In JIRA, "Create Branch" is basically just a link to BitBucket? Is there more to it that I'm missing?

I was excited to see the "Create Branch" functionality in JIRA, but after using it I don't get it. I was assuming this would trigger some sort of integration with BitBucket where commits, etc would be recognized and associated with the issue where I created the branch.

It appears that it's merely a "smart" link that launches BitBucket with a branch name pre-filled and maintans no association with the ticket in JIRA. Is that correct?

I know that I can use smart commits to update the ticket, I guess I was just hoping there was more to it than that.

Am I missing something or is my assessment correct?

11 answers

1 accepted

17 votes

Yep, +1 for Casey's suggestion. Adding the issue key to every commit message related to an issue is error prone. At the very least, it's something that requires constant reminders to the team to get it done with any consistency. But since we are already using feature branches, if I could simply bind and issue to a branch and immediately see all the commits on that branch, then I could get that information linked to the issue regardless of how the developer had crafted their commit messages.

Thanks Michael, glad I'm not the only one. I was hoping it was tightly integrated like git-flow in Sourcetree, that would be killer. Commit commands are nice but you're exactly right, hard to be consistent with, and forget it if you put the wrong key on accidentally :/

HI Casey,

At this time for Bitbucket to pick up the commits related to your branch you'll need to be sure to include the issue key in your commit message.

Glad you like the create branch functionality.

Cheers, Justen -- Bitbucket product manager

Thanks for the response Justen, I guess I would say I like the "idea" of the create branch functionality. However its current implementation it's really just a shortcut and not truly integrated with JIRA.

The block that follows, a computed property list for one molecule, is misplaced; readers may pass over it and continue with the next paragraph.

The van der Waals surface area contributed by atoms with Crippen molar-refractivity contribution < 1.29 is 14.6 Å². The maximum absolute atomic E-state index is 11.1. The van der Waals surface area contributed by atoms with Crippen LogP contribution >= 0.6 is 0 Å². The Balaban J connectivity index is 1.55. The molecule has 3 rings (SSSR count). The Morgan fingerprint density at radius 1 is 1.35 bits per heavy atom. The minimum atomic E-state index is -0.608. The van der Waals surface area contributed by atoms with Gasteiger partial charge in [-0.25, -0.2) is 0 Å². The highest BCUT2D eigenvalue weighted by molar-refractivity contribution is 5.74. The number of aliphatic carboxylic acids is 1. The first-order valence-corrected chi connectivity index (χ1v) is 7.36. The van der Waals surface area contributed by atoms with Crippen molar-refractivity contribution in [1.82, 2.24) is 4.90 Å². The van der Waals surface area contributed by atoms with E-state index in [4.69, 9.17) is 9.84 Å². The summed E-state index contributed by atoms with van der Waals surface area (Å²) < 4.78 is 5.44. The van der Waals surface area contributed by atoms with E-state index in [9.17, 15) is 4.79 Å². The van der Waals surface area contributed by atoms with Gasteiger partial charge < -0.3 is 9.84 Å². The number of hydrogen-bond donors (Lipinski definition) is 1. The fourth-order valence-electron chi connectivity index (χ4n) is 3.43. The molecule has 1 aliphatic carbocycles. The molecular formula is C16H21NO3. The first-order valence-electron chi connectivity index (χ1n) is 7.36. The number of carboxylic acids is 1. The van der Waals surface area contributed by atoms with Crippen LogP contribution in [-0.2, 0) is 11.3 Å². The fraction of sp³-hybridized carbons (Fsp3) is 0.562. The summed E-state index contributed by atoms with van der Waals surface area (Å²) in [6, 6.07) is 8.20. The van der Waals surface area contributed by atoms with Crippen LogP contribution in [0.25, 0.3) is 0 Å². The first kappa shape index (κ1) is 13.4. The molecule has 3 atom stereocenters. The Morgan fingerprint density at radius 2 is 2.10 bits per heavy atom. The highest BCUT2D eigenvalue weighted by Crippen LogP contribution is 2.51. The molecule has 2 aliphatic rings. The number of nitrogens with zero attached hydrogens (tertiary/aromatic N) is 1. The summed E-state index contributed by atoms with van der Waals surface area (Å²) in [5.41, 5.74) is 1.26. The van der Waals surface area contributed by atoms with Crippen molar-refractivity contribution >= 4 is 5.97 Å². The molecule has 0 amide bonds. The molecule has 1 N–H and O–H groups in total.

My 2¢ for the feature would be to bind/hook the feature branch to the issue, which would get rid of the necessity of specifying a ticket number in the commit message.

So, if I were to create a branch from an issue, any commits (to that branch) are automatically added to the "Commits" tab in JIRA.

I came across this question because, like Brandon above, I thought I had done something wrong. It doesn't help I get a "Configure BitBucket!" link on the "Source" tab, that then 404s when clicked... Poor showing.

As a developer, I expected to click the "Create branch" link, which would then create a new feature branch (Which I did in the hopes of improving integration and then had to do a bit of work juggling around my local commits) that would then link the issue *to* said-feature branch and all of its commits.

Given the branch is named the same as the issue — and given the whole idea of feature branches is to separate a particular change from the master branch — there's no reason AFAIK why all commits to that branch shouldn't show up in JIRA, regardless of whether the issue key is mentioned.

Anyone know if an issue has been raised about this yet? If not, please let me know and I'll create it. Otherwise, I'll +1 that issue.

4 votes

I agree with Casey, creating a branch from jira should at least link that in some way to the issue, otherwise it has no sense

4 votes

The "Create Branch" feature in JIRA is a really great idea, but it is only an idea, it is not a true feature.

The currently functionality in JIRA is hopelessly incomplete and broken:

  1. If you try to create a branch name that is too long, it gets truncated for no good reason. I am clearly able to create longer branch names in BitBucket via SourceTree, therefore the UI in JIRA is defective.
  2. After deleting a branch in BitBucket, there is no way in JIRA to disassociate the branch from JIRA, so you get a permanent dead link.
  3. After creating a new branch via SourceTree, with the longer name I wanted, there seems to be no way to link it back to JIRA. I remember at one time JIRA seemed to automatically link branch names that had JIRA IDs in the name, but either this is broken,or a one time feature when you enable JIRA to BitBucket integration. Or maybe JIRA only responds to branch names with the JIRA ID at the beginning of the name, who knows???